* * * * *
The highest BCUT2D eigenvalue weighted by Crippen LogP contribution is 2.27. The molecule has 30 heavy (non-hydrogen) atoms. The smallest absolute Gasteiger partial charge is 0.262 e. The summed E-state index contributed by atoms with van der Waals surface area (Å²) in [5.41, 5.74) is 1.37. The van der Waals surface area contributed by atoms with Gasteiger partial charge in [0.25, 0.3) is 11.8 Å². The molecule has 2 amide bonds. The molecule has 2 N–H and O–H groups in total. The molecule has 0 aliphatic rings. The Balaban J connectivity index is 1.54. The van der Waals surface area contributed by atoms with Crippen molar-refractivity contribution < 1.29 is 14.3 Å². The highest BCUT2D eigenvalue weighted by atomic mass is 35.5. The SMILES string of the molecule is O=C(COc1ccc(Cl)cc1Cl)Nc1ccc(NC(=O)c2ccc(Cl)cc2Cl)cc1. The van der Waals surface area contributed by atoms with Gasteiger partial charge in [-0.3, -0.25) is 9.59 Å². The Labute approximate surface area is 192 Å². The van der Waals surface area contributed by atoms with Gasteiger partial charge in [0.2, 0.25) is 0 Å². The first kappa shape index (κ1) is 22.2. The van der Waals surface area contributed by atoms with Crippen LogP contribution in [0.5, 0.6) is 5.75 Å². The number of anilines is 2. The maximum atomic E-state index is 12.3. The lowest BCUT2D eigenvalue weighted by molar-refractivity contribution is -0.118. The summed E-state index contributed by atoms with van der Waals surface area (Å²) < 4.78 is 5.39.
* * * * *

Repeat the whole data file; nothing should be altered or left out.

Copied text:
The highest BCUT2D eigenvalue weighted by Crippen LogP contribution is 2.27. The molecule has 30 heavy (non-hydrogen) atoms. The smallest absolute Gasteiger partial charge is 0.262 e. The summed E-state index contributed by atoms with van der Waals surface area (Å²) in [5.41, 5.74) is 1.37. The van der Waals surface area contributed by atoms with Gasteiger partial charge in [0.25, 0.3) is 11.8 Å². The molecule has 2 amide bonds. The molecule has 2 N–H and O–H groups in total. The molecule has 0 aliphatic rings. The Balaban J connectivity index is 1.54. The van der Waals surface area contributed by atoms with Crippen molar-refractivity contribution < 1.29 is 14.3 Å². The highest BCUT2D eigenvalue weighted by atomic mass is 35.5. The SMILES string of the molecule is O=C(COc1ccc(Cl)cc1Cl)Nc1ccc(NC(=O)c2ccc(Cl)cc2Cl)cc1. The van der Waals surface area contributed by atoms with Gasteiger partial charge in [-0.3, -0.25) is 9.59 Å². The Labute approximate surface area is 192 Å². The van der Waals surface area contributed by atoms with Gasteiger partial charge in [0.2, 0.25) is 0 Å². The first kappa shape index (κ1) is 22.2. The van der Waals surface area contributed by atoms with Crippen LogP contribution in [0.5, 0.6) is 5.75 Å². The number of anilines is 2. The maximum atomic E-state index is 12.3. The lowest BCUT2D eigenvalue weighted by molar-refractivity contribution is -0.118. The summed E-state index contributed by atoms with van der Waals surface area (Å²) < 4.78 is 5.39.